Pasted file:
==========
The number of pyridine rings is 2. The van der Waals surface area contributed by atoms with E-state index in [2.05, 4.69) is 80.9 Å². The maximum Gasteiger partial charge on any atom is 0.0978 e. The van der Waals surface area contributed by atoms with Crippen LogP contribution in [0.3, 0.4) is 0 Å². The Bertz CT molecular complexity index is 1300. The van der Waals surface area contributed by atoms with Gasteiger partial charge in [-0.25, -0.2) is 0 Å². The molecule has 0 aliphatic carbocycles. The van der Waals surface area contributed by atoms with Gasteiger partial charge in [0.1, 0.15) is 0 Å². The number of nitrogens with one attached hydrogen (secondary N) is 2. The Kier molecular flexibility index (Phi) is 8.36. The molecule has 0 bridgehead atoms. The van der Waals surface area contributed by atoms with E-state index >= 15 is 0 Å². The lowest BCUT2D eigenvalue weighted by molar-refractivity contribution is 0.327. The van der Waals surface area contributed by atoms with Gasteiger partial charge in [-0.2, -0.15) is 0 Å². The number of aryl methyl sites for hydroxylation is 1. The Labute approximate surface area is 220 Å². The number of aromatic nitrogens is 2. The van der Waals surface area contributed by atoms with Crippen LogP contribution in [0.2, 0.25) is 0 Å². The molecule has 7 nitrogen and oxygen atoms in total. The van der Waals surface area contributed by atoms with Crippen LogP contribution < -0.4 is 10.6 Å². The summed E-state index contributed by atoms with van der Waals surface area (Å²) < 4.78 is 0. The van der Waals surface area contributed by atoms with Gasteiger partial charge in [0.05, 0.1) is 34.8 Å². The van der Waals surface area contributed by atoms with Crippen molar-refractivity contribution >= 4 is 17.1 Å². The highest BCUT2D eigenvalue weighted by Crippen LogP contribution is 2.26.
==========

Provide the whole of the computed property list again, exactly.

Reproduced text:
The number of pyridine rings is 2. The van der Waals surface area contributed by atoms with E-state index in [2.05, 4.69) is 80.9 Å². The maximum Gasteiger partial charge on any atom is 0.0978 e. The van der Waals surface area contributed by atoms with Crippen LogP contribution in [0.3, 0.4) is 0 Å². The Bertz CT molecular complexity index is 1300. The van der Waals surface area contributed by atoms with Gasteiger partial charge in [-0.25, -0.2) is 0 Å². The molecule has 0 aliphatic carbocycles. The van der Waals surface area contributed by atoms with Gasteiger partial charge in [0.1, 0.15) is 0 Å². The number of nitrogens with one attached hydrogen (secondary N) is 2. The Kier molecular flexibility index (Phi) is 8.36. The molecule has 0 bridgehead atoms. The van der Waals surface area contributed by atoms with E-state index >= 15 is 0 Å². The lowest BCUT2D eigenvalue weighted by molar-refractivity contribution is 0.327. The van der Waals surface area contributed by atoms with Gasteiger partial charge in [-0.2, -0.15) is 0 Å². The number of aryl methyl sites for hydroxylation is 1. The Labute approximate surface area is 220 Å². The number of aromatic nitrogens is 2. The van der Waals surface area contributed by atoms with Crippen LogP contribution in [0.2, 0.25) is 0 Å². The molecule has 7 nitrogen and oxygen atoms in total. The van der Waals surface area contributed by atoms with Crippen LogP contribution < -0.4 is 10.6 Å². The summed E-state index contributed by atoms with van der Waals surface area (Å²) < 4.78 is 0. The van der Waals surface area contributed by atoms with Gasteiger partial charge in [0.05, 0.1) is 34.8 Å². The van der Waals surface area contributed by atoms with Crippen molar-refractivity contribution >= 4 is 17.1 Å². The highest BCUT2D eigenvalue weighted by Crippen LogP contribution is 2.26.